What will be the business model for these payment banks? There are two possibilities: they can make a safe profit by investing these deposits in the Federal Reserve at the federal funds rate, or they can charge their clients a very small fee for facilitating these large payments. Investing large amounts of these deposits for very short periods without risk can generate significant returns, especially in the current environment, and it is possible that some of this income may even be returned to depositors.

While we have characterized this as a wage problem, there are many other economic agents with large, unstable deposits who are just looking to get into the payment system. Consider a $100 million business that has $70 million in annual costs and prudently keeps cash equivalent to monthly expenses in the bank to cover payments. Alternatively, consider starting a venture capital or private equity fund that seeks to raise capital or use capital to acquire companies.

Currently, these funds must be accessed by traditional banks in order to access payment features. Indeed, this is precisely the business model for both Silicon Valley Bank and Bank of the First Republic. But every bank has such clients. Indeed, the broader scope of card payments is Where 9 trillion dollars in card payments must be routed to merchant bank accounts through merchant acquirers – has similar features.

By creating payment banks, large unstable deposits that far exceed any reasonable deposit insurance limit will find a suitable place in a highly regulated bank that carries virtually no credit or repayment risk and can facilitate their transactions. More importantly, the entire banking system will no longer bear the burden of these uninsured deposits and will be able to return to its core function of retail deposits and making sound lending and asset management decisions. And we can avoid lifting the limit on deposit insurance and turning all banks into systemic ones. In some ways, this solution is less ambitious and far more realistic than using stablecoins or central bank digital currency to facilitate B2B payments on alternative payment rails. In many ways, this idea reflects the principles of industrial power. clearing and settlement applied in financial markets to a wider range of payments.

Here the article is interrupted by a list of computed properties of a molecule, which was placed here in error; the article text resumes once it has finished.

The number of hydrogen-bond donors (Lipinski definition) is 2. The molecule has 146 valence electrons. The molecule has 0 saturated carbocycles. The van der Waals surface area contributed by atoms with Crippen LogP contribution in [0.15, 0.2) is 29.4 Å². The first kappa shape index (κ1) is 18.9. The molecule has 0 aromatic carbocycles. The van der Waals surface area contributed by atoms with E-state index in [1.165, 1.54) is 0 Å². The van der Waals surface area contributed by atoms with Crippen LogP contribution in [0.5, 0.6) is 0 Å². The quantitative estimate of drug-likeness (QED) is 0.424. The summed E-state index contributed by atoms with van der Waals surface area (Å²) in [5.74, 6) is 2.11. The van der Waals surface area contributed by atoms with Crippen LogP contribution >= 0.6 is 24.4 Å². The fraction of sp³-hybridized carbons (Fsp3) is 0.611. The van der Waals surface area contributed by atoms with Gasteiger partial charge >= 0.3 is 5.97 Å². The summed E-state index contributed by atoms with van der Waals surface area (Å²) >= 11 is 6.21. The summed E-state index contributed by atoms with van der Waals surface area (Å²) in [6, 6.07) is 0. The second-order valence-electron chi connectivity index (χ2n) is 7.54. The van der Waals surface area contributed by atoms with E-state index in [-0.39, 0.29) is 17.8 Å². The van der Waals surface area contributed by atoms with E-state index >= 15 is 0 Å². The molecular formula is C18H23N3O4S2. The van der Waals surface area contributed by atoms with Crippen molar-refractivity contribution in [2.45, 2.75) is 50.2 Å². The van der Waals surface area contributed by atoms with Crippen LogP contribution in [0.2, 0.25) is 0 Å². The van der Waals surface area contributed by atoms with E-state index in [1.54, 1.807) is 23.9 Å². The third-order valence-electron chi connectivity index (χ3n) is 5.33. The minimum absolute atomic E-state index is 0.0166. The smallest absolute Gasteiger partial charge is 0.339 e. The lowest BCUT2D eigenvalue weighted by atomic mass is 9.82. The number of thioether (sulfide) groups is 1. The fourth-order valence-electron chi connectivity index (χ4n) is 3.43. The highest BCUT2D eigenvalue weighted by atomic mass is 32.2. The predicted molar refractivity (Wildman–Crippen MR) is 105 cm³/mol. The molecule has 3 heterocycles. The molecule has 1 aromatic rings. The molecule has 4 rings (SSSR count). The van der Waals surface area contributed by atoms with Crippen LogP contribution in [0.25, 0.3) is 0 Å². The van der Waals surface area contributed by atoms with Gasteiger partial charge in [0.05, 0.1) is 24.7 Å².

The reality is that the US banking system has become much less dynamic since the global financial crisis. Almost no entrance. while number of US banks may be high compared to many other countries, the truth is that we do not need more traditional banks – we need different types of banks. Crises are terrible things to wasteand it could lead us to a much safer banking system by recognizing the problem of uninsured depositors and creating a home for them.

Continue Reading


Copyright © 2023 News Forest Media.